Master who was in bed at the time.
This collision does not seem to have appeared
anywhere in the marine press and of course may or may not be investigated by
the flag state, depending on where the ship is registered, so the
information has been passed on by word of computer, and word of mouth.
One must assume that not for the first time
the officer of the watch has left the bridge, probably to call the crew so
that they can go to work on arrival. The problem is that despite familiarity
with the process there still seems to be a general lack of appreciation of
the speed of the approach. In addition, the simple precaution of heading for
a point at some distance from the rig has not been followed.
We do risk assessments for oil rigs and their
activities, and constantly try to make the crews aware that it usually
takes a combination of events to cause an accident. This particular event
can be avoided by heading away from the rig, so that even if the
watch-keeper fails to take action as the ship arrives, it will pass
The Effects of Worldcom on the Rest of the
We have occasionally had a bit of a rant here
about the effect that the pursuit of share price has on the value of life of
everybody but the shareholders. The pundits in the financial press are now
of the opinion that the recent financial disasters in the United States will
have the effect of creating a more honest world were the employees and the
clients will get greater consideration.
Of course, we in Britain cannot see this yet
because we are in the throes of a power struggle between Gordon Brown, our
Chancellor of the Exchequer and the local managing directors of the oil
companies. This is because Gordon has put an extra 10% on their tax. Of
course everyone is being really stubborn, projects are being cancelled and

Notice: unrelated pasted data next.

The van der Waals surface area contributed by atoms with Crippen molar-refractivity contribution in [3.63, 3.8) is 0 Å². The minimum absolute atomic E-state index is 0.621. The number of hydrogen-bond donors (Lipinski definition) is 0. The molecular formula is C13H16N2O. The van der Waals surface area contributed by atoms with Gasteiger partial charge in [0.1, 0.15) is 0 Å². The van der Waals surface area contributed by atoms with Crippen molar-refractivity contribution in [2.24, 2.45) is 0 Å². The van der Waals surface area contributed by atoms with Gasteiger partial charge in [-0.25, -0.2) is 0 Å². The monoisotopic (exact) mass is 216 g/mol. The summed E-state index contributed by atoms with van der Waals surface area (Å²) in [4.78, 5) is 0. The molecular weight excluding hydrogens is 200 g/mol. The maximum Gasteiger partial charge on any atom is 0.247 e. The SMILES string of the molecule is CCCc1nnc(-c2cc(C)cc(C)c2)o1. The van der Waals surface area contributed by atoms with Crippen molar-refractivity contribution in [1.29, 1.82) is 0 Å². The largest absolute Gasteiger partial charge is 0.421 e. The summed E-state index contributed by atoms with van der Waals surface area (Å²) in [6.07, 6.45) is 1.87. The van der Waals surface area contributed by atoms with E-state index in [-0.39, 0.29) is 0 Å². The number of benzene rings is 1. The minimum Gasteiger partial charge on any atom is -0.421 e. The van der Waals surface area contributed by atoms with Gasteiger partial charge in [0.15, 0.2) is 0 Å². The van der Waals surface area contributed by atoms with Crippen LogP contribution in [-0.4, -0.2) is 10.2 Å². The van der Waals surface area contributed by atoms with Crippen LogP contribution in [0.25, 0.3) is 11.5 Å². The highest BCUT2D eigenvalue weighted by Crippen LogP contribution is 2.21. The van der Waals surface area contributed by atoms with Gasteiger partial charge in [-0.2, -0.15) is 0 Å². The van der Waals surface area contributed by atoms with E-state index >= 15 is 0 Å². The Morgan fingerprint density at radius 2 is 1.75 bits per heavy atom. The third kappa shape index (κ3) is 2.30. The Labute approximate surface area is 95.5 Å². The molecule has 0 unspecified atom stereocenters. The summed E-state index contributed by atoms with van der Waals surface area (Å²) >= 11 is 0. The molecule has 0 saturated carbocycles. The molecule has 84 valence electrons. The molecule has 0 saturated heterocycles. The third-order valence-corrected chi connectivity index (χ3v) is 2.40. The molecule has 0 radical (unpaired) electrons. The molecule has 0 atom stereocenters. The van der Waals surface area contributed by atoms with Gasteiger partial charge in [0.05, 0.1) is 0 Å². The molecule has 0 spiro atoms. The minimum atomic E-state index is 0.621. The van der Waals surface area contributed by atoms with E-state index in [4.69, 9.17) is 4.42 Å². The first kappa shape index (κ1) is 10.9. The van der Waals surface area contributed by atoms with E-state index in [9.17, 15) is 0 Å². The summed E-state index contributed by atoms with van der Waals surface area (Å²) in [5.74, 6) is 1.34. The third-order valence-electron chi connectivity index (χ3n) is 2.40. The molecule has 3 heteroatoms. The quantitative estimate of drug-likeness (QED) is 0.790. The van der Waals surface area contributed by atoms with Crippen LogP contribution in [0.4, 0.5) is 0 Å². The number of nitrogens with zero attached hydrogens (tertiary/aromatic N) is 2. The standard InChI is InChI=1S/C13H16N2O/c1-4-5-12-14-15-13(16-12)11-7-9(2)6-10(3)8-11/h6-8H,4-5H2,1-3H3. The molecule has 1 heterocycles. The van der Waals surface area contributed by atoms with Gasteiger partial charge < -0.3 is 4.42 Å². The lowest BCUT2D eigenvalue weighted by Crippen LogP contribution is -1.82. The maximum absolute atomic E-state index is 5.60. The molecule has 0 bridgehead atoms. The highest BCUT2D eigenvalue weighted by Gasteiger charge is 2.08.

oil rigs are being dragged into the Cromarty Firth.
The only people really suffering here
are the British employees. Most of the oil companies are North American,
most of the construction is carried out in Italy, or Norway or Korea or
somewhere, the ship-owners are Norwegian or American and non of the rig
owners are British despite the existence of the British Rig Owners
Association. Oh, except BP.
Every month now new vessel arrive from the
yards. this month's most amazing craft was the Northern Canyon which boasts
10,500 bhp. Back in the 1960s ships two or three times the size had about a
quarter of the power available. Why do they need all this horsepower?
The chances are that they need it to maintain
station in extreme weather and they need it to hold position when they are
being kept in place by a DP system which, even though it is electronically
sophisticated just cannot replace the human brain for the ability to
anticipate a future event.
hence the event must be taking place before
the system can sense it and react against it, so it then takes much more
power to stay in position, and then a lot to counter the over-reaction which
has just taken place.
No, no!! say the DP enthusiasts. the system
can anticipate because it builds up a pattern to which it reacts.
If it did, why does it need all this